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Public Schools = Another Look

GRANDSONS ON THE MIDWAY IN SAN DIEGO BAY

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One of my daughters teaches 7th and 8th grade science classes at an inner-city middle school. Approximately 75% of the student body is of hispanic origin, and most are not  proficient in the english language. The total school population is about 1,800 students.

Admittedly many of my concerns have been stirred by Susie's comments after school. In my eyes she has chosen to teach a difficult age group at a difficult school. . . . but SHE thinks her little gang-bangers are the neatest kids anywhere. Language is a major impediment but Susie tells me that the most significant obstacle in her attempt to teach these kids science, is THE GENERAL LACK OF PARENTAL SUPPORT AND ENCOURAGEMENT.

Most Mexican young people do not finish high school. They are removed from school to work and earn money to contribute to their family. It matters not whether they are legal or illegal, it is the way their parents were brought up, etc. In their wildest dreams these parents can hardly believe their child can achieve a high school diploma, much less go on to college. They just can't. So they would rather the kid drop out and go to work.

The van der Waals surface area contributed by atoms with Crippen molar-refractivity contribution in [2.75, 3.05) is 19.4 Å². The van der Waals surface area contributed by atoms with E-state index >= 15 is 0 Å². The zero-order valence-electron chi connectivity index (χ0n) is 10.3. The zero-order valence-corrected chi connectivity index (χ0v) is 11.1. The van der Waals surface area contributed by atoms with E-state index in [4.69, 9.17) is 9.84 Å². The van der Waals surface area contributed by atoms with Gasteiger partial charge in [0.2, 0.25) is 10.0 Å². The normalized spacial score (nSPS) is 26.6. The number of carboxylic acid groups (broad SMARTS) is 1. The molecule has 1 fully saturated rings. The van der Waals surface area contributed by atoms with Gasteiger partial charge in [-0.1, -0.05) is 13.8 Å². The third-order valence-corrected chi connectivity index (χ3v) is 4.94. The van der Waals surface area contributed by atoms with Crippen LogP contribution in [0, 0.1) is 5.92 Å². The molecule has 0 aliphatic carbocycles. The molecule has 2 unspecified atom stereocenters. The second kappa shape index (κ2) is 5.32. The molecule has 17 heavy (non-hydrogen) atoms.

I think it is clear that the school my daughter teaches at is not typical across the state. It is in a disadvantaged area with a very high hispanic population. Perhaps the teaching experience is quite different elsewhere, but from what I am finding as I look into "why high schools graduate dummies". . . . . our public schools both here and there are not getting the job done. 

(1) I do listen to Fox news daily, also CNN, and the Evening News on NBC. There is no question that Fox presents conservative opinion programs, and their "fair and balanced" news also tilts to the right. I think CNN and NBC provide a reasonable counterweight.

(2) My friend Rain says she will: "do all she can to keep our public system working as anything else is the road to ignorance and religious bigotry."  I don't agree. The system is NOW on the road to ignorance (continuing to produce less than competitive students), and religious bigotry is a fact of life that reality faces constantly, and wins.

(3) I have been using several sources as I look into the obvious decline in public school education.  National High School Center (NHSC) The Nation's Report Card (NAEP) Drop Out Rate Bulletin (MSNBC) Sacramento Bee (www.sacbee.com/108/story)

(3) It is reported that in 1960 1 student in 5 dropped out of college. In 1990 1 student in 3 dropped out. In 2006 1 student in 2. There are many reasons for this increasing drop out rate including the fact that "at least 70% of high school graduates require remediation classes when they enter college." They arrive at college unprepared. "Many cannot comprehend the words they read."

(4) Racial gaps are another concern. "Overall, the federal figures report 57 percent of white students finish their degree, compared with 44% of hispanics and 39% of blacks."

(5) It is reported that over the most recent 15 year period, " at least 1 million students each year have graduated from high school with reading skills well below basic levels required."

Enough.